I’ve been working on a book on repentance. I wrote my doctoral dissertation on this subject over thirty years ago. Then about a dozen years later, I changed my understanding of repentance, and of the passage we discuss in this blog.
This chapter is drawn from one of the proposed chapters for this upcoming book.
Two Examples Given of Jews Who Perished
I remember Professor Howard Hendricks at Dallas Theological Seminary stressing three words in our first-year Bible Study Methods course: observation, interpretation, and application. Over and over again he said those three words and wrote them on the blackboard.
You cannot interpret correctly, Prof Hendricks would say, unless you observe carefully.
That principle is on prominent display in Luke 13:1-5. We cannot just pull words out and make them mean what we think they should mean. We determine what these words mean by what we observe in the context.
Two examples are given in Luke 13:1-5, one by the Lord Himself and one by His audience. These examples serve to illustrate what He means by the words unless you repent you will all likewise perish.
First, some told Jesus “about the Galileans whose blood Pilate had mingled with their sacrifices” (Luke 13:1). These Galileans died at the hand of Pilate.
Second, Jesus then brought up an example of His own: “Or those eighteen on whom the tower in Siloam fell and killed them, do you think that they were worse sinners than all other men who dwelt in Jerusalem?” (Luke 13:4).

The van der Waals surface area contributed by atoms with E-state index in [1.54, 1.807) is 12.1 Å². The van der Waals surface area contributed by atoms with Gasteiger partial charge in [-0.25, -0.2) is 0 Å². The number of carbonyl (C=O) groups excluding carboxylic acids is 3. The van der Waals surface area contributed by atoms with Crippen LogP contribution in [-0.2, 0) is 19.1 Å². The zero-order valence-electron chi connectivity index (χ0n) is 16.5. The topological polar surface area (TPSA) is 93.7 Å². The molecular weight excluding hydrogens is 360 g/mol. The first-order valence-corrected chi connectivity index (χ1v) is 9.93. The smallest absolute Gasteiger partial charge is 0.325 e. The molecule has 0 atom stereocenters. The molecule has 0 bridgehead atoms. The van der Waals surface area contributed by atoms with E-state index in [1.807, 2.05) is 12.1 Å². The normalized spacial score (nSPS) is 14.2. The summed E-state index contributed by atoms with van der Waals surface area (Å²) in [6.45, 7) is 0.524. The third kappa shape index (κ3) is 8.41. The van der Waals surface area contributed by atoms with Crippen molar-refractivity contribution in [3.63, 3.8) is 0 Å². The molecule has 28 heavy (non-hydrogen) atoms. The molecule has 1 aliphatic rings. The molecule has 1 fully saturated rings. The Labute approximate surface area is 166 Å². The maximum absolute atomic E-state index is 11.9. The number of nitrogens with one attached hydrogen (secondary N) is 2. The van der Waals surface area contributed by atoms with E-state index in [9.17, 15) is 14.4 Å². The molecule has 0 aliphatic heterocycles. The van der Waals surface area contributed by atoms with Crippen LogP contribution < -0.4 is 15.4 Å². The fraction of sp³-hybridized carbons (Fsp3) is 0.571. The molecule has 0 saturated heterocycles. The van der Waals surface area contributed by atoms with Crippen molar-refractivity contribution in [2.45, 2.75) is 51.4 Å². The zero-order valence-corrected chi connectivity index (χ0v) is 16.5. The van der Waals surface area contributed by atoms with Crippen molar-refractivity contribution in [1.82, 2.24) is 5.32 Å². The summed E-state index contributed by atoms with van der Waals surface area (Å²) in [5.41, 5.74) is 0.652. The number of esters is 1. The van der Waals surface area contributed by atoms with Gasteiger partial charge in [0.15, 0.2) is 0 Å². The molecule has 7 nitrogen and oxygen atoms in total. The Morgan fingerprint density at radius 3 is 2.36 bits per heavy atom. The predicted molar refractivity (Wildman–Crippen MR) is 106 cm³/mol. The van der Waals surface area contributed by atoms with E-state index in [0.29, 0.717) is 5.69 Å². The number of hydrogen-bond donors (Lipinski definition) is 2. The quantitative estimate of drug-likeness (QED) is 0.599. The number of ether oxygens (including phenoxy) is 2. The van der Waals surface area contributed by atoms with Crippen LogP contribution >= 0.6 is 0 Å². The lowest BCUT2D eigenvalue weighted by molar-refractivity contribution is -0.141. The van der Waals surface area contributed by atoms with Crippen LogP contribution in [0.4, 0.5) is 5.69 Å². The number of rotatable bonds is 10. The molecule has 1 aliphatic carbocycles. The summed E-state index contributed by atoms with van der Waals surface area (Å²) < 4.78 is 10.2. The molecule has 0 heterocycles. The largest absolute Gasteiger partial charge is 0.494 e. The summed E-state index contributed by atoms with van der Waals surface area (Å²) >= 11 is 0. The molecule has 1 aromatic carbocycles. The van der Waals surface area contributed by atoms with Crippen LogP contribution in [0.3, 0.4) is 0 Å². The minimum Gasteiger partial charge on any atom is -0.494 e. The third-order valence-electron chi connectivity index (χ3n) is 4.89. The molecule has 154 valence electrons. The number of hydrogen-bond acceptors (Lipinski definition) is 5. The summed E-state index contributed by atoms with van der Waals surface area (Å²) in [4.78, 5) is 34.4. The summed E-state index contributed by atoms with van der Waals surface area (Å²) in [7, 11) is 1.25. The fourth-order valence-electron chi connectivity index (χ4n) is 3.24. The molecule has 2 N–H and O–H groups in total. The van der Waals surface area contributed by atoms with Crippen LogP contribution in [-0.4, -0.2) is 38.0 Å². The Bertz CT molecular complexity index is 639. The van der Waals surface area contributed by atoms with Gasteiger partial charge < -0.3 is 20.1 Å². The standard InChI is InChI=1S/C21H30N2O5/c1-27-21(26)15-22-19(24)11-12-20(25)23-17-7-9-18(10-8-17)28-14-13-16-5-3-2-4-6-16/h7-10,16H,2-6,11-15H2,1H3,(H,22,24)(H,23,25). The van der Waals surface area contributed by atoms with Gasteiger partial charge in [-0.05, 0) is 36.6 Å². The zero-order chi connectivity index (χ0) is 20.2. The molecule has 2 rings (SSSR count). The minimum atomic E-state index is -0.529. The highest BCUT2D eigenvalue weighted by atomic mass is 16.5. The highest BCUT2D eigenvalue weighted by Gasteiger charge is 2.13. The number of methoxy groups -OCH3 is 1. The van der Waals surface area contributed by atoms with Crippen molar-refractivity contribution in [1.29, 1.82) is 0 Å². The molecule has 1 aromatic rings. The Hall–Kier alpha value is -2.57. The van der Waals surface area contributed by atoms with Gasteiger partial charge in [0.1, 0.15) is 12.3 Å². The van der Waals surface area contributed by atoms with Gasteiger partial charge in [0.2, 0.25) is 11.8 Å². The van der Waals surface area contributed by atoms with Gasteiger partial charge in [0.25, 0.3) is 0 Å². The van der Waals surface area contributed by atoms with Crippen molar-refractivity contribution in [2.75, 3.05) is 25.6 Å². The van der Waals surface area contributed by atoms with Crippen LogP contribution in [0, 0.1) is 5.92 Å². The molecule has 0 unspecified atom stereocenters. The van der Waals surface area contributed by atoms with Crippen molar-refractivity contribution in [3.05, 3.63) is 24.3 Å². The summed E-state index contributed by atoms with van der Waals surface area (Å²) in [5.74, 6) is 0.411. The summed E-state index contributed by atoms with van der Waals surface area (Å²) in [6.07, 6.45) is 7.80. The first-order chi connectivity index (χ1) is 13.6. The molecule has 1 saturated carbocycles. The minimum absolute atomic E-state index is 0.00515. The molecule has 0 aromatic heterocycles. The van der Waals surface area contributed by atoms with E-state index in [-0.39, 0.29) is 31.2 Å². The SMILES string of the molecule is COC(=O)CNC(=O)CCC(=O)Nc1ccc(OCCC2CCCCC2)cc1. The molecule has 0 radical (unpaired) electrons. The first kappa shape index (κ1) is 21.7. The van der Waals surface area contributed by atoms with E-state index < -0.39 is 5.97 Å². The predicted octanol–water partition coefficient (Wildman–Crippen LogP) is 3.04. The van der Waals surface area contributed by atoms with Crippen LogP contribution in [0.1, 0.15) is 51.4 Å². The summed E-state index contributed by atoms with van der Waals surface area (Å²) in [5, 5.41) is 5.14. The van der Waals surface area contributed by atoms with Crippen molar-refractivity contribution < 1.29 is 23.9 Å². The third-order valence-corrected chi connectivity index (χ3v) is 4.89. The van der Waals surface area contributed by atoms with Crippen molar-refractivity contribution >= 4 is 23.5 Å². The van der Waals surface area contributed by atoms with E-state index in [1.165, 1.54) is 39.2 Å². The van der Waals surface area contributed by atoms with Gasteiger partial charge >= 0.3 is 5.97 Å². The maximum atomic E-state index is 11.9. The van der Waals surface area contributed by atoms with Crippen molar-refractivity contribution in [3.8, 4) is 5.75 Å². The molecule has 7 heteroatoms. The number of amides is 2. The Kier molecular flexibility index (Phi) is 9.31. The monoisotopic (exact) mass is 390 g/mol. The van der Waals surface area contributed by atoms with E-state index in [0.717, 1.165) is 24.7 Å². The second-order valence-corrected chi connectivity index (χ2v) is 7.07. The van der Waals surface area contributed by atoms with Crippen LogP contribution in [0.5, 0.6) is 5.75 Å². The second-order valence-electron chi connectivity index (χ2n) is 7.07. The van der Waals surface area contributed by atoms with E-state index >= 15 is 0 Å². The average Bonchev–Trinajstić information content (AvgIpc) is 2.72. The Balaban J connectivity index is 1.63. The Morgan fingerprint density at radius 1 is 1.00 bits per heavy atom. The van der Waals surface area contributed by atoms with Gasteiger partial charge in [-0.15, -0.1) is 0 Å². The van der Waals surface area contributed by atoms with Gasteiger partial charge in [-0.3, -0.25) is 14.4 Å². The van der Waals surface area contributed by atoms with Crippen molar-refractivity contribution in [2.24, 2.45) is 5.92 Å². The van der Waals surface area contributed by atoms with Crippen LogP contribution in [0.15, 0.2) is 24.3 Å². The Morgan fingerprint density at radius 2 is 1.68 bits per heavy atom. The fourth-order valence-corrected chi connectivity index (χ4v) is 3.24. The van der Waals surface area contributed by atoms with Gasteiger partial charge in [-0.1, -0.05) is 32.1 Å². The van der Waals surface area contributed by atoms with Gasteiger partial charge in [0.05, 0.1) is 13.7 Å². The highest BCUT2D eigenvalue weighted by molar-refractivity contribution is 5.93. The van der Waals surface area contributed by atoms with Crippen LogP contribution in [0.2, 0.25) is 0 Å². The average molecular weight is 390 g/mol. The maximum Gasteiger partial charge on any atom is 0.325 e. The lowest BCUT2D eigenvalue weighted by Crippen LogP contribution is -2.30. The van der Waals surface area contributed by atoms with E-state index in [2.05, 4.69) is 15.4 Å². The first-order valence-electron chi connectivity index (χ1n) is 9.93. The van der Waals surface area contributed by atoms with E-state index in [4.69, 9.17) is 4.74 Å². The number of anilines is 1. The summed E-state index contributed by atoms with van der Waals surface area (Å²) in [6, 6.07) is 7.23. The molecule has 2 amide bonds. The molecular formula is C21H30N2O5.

Both examples refer to Jews who died physically. No doubt about it. Fail to notice that, and you will misunderstand these verses as I did when I wrote my dissertation.
Likewise Suggests the Same Kind of Perishing
Twice the Lord Jesus said, “Unless you repent you will all likewise perish.” Notice the little word likewise. It suggests that the Lord Jesus is warning them that they may be next. They may experience the same fate. That is, they too may be killed.
It would not make sense to say that these two cases in which Jews died physically illustrates that likewise unless you repent you will be eternally condemned. Even so, many commentators understand Luke 13:1-5 in that way.1 There is nothing about eternal condemnation in this context. The issue raised in v1 is why God allowed some Jews to be killed. That is the matter under discussion.
Jesus is saying that unless they repent, God would allow a lot more Jews to be killed, and soon.
All Refers Here to a Large Percentage
When I was working on my doctoral dissertation, my advisor, that is, my first reader, Zane Hodges, suggested that the issue here might be physical death. After all, over one million Jews died less than forty years later in the Jewish War of AD 66-70.
I balked at that suggestion because of the word all. However, I should have been more open to that suggestion.
The word all is often used in the NT to refer not to 100% of a city or nation, but to a large number or a large percentage. Here are two examples:
Matthew 2:3. “Herod the king…was troubled, and all Jerusalem with him.” There was widespread concern. But not every man, woman, and child was concerned. Many did not even know about the visit of the magi.
Matthew 3:5. “Then Jerusalem, all Judea, and all the region around the Jordan went out to him [John the Baptist]…” Again, not every man, woman, and child went. But a large crowd from Jerusalem, Judea, and the region around the Jordan did go.2